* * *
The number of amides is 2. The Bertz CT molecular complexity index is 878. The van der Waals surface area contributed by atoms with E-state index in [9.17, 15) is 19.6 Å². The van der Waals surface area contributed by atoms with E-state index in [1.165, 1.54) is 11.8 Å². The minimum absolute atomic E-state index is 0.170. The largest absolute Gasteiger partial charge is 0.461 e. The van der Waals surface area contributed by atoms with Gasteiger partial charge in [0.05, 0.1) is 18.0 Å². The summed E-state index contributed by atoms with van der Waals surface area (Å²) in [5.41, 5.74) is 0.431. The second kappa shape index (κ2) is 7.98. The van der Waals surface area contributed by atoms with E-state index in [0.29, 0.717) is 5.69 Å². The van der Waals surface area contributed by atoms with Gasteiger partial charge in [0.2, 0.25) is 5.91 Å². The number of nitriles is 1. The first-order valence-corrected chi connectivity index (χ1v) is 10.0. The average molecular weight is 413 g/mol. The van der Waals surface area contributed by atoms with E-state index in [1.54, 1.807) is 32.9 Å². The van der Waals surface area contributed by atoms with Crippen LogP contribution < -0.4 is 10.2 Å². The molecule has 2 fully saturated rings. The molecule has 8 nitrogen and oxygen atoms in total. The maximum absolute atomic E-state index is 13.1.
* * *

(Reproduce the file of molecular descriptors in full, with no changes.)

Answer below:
The number of amides is 2. The Bertz CT molecular complexity index is 878. The van der Waals surface area contributed by atoms with E-state index in [9.17, 15) is 19.6 Å². The van der Waals surface area contributed by atoms with E-state index in [1.165, 1.54) is 11.8 Å². The minimum absolute atomic E-state index is 0.170. The largest absolute Gasteiger partial charge is 0.461 e. The van der Waals surface area contributed by atoms with Gasteiger partial charge in [0.05, 0.1) is 18.0 Å². The summed E-state index contributed by atoms with van der Waals surface area (Å²) in [5.41, 5.74) is 0.431. The second kappa shape index (κ2) is 7.98. The van der Waals surface area contributed by atoms with E-state index in [0.29, 0.717) is 5.69 Å². The van der Waals surface area contributed by atoms with Gasteiger partial charge in [0.2, 0.25) is 5.91 Å². The number of nitriles is 1. The first-order valence-corrected chi connectivity index (χ1v) is 10.0. The average molecular weight is 413 g/mol. The van der Waals surface area contributed by atoms with E-state index in [1.54, 1.807) is 32.9 Å². The van der Waals surface area contributed by atoms with Crippen LogP contribution < -0.4 is 10.2 Å². The molecule has 2 fully saturated rings. The molecule has 8 nitrogen and oxygen atoms in total. The maximum absolute atomic E-state index is 13.1.